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#1 Jake Kerber

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Posted 12 May 2005 - 12:59 AM

I just saw the film Crash this evening and was wondering what others think of the photography and if anyone knows the technical specs.

Due to the grain being fairly prominent at times, an inherent softness to some of the wider shots, and what looked to be some selective color manipulation, I'd say it was a s35 DI blow-up shot with a fast stock--'18 maybe.

James Muro uses a lot of source lighting and presents nighttime L.A. as a mix of mercury vapor blue-green and sodium vapor orange. In some of the night scenes he takes it pretty far in terms of under exposure (i.e. interior car driving scenes), which I think works for the film. Nice use of long lenses, shallow depth of field and flares too.

Some of the day interiors inside the D.A.'s office building are shot against huge, blazing windows and there's a lot of flare and veiling that, again, works for me in the context of the film's overall style and mood.

I'm hoping there's an article somewhere that talks about some of this stuff and what Muro and Haggis were going for and how they achieved it.

On another note, before Crash there was a trailer for Akeelah and the Bee, which looked great in its anamorphic glory. The trailer is pretty fast paced, with many shots lasting only a moment and, of course, I wanted more time to take them in. As one who follows this forum pretty religiously (although I rarely post), it's great to actually see on the silver screen a glimpse of what David Mullen has so comprehensively and graciously explained to us with words. I look forward to seeing the film in its entirety.

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#2 David Mullen ASC

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Posted 12 May 2005 - 01:07 AM

I'll have to check that out just to see the trailer. What's weird is that we just wrapped four weeks ago and there's already a trailer in the theaters???
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#3 Jake Kerber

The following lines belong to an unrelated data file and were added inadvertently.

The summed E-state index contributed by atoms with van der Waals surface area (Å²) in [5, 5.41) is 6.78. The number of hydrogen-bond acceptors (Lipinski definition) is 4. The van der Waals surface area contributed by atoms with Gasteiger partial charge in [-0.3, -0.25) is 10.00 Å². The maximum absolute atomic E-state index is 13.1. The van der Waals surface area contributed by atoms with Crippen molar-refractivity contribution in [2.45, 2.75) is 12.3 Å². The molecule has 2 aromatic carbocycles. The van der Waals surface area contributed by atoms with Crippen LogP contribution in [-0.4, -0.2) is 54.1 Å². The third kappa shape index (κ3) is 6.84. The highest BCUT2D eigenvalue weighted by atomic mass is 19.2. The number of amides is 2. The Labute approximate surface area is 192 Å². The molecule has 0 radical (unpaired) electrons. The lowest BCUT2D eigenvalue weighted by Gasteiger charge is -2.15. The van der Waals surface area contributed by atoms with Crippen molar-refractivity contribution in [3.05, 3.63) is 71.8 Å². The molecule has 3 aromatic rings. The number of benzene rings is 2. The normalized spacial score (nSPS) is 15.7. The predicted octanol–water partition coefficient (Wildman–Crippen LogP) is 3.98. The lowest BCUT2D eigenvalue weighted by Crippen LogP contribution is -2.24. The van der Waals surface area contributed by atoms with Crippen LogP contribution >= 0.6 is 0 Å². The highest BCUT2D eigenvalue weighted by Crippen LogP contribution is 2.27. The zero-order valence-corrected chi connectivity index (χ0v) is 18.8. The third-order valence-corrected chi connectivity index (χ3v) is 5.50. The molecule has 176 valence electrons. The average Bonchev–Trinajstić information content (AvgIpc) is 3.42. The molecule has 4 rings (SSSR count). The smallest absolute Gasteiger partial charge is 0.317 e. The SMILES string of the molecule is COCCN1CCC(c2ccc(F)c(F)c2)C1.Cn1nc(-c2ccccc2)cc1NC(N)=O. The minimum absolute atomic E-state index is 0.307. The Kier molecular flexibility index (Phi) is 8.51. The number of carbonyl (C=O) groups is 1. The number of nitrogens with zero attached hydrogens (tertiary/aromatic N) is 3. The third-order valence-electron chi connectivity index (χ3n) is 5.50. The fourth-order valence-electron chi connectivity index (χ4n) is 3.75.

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Posted 12 May 2005 - 01:17 AM

It was at a Regal theatre in the L.A. area if that's any help.

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#4 Kevin Zanit

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Posted 12 May 2005 - 02:38 AM

Was a great movie. I did not see David's trailer, all though I would have loved to.

The film looked to me like a 2k DI shot on s16. That said, it may have been done photo chemically because it looked a lot like an optical blow up.

I really liked the look, fit the story well. Almost looked like a grittier version of Collateral.

An old friend of mine was the loader on the film, so I can try to find out what stock they shot, but I am sure it will be published soon enough.


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#5 Jake Kerber

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Posted 12 May 2005 - 10:24 PM

Now that you mention it, s16 origination makes much more sense in terms of the look.

A 'grittier Collateral' is a good description.

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#6 Brad Grimmett

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Posted 13 May 2005 - 03:43 PM

Hmm, IMDB says it's 35mm. Of course, IMDB is wrong sometimes, so that could be incorrect. I couldn't find any tech info anywhere else.
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#7 Logan Schneider

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Posted 13 May 2005 - 07:19 PM

I visited the set of Crash for a day. They were shooting 5229 Vision 2 Expression 500T pushed 1 stop. Lots of China balls and kinos. The scene where Matt Dillon's father is on the toilet was lit by just a rope light.

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#8 drew_town

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Posted 27 May 2005 - 10:15 PM

I caught Crash finally. I couldn't concentrate on the cinematography because I was being preached at for the entire two hours. I must say I didn't enjoy it very much. I did however see the trailer for Akeelah and the Bee. I'll be sure to catch it.
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#9 F Bulgarelli

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Posted 11 June 2005 - 12:00 AM

I saw Crash a few days ago and I have to say I really liked the overall approach to the cinematography, very loose I would say, a lot like 21 Grams in my opinion.
I had a few problems with the story but it does make you ask yourself: Does this really go on in our society? and the obvious answer is Yes! However I think it is hard to see it magnified to such extreme.
The opening footage for the titles was great.

Francisco
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